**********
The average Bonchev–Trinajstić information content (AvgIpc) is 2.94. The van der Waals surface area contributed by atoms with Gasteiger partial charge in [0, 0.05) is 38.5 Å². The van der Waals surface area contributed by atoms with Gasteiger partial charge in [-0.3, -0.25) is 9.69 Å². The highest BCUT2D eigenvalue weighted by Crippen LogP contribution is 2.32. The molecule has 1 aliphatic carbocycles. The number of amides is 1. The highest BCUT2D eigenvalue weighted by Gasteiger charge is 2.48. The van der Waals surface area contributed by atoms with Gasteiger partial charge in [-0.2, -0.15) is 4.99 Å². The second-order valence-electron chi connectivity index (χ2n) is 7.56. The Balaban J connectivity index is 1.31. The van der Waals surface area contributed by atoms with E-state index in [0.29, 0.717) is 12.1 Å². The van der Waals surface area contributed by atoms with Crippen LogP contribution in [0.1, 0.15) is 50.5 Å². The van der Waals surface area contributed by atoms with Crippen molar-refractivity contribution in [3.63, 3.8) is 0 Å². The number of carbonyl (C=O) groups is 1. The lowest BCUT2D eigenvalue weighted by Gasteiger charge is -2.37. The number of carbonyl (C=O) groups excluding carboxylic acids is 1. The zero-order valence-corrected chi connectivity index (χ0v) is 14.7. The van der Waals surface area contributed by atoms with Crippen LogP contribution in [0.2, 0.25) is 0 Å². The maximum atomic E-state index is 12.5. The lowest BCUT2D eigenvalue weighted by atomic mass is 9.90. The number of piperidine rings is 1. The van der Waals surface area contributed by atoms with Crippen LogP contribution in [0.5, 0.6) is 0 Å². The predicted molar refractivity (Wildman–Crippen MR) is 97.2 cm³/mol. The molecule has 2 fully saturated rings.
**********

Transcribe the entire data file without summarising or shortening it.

The average Bonchev–Trinajstić information content (AvgIpc) is 2.94. The van der Waals surface area contributed by atoms with Gasteiger partial charge in [0, 0.05) is 38.5 Å². The van der Waals surface area contributed by atoms with Gasteiger partial charge in [-0.3, -0.25) is 9.69 Å². The highest BCUT2D eigenvalue weighted by Crippen LogP contribution is 2.32. The molecule has 1 aliphatic carbocycles. The number of amides is 1. The highest BCUT2D eigenvalue weighted by Gasteiger charge is 2.48. The van der Waals surface area contributed by atoms with Gasteiger partial charge in [-0.2, -0.15) is 4.99 Å². The second-order valence-electron chi connectivity index (χ2n) is 7.56. The Balaban J connectivity index is 1.31. The van der Waals surface area contributed by atoms with E-state index in [0.29, 0.717) is 12.1 Å². The van der Waals surface area contributed by atoms with Crippen LogP contribution in [0.1, 0.15) is 50.5 Å². The van der Waals surface area contributed by atoms with Crippen molar-refractivity contribution in [3.63, 3.8) is 0 Å². The number of carbonyl (C=O) groups is 1. The lowest BCUT2D eigenvalue weighted by Gasteiger charge is -2.37. The number of carbonyl (C=O) groups excluding carboxylic acids is 1. The zero-order valence-corrected chi connectivity index (χ0v) is 14.7. The van der Waals surface area contributed by atoms with Crippen LogP contribution in [0.2, 0.25) is 0 Å². The maximum atomic E-state index is 12.5. The lowest BCUT2D eigenvalue weighted by atomic mass is 9.90. The number of piperidine rings is 1. The van der Waals surface area contributed by atoms with Crippen LogP contribution in [0.5, 0.6) is 0 Å². The predicted molar refractivity (Wildman–Crippen MR) is 97.2 cm³/mol. The molecule has 2 fully saturated rings.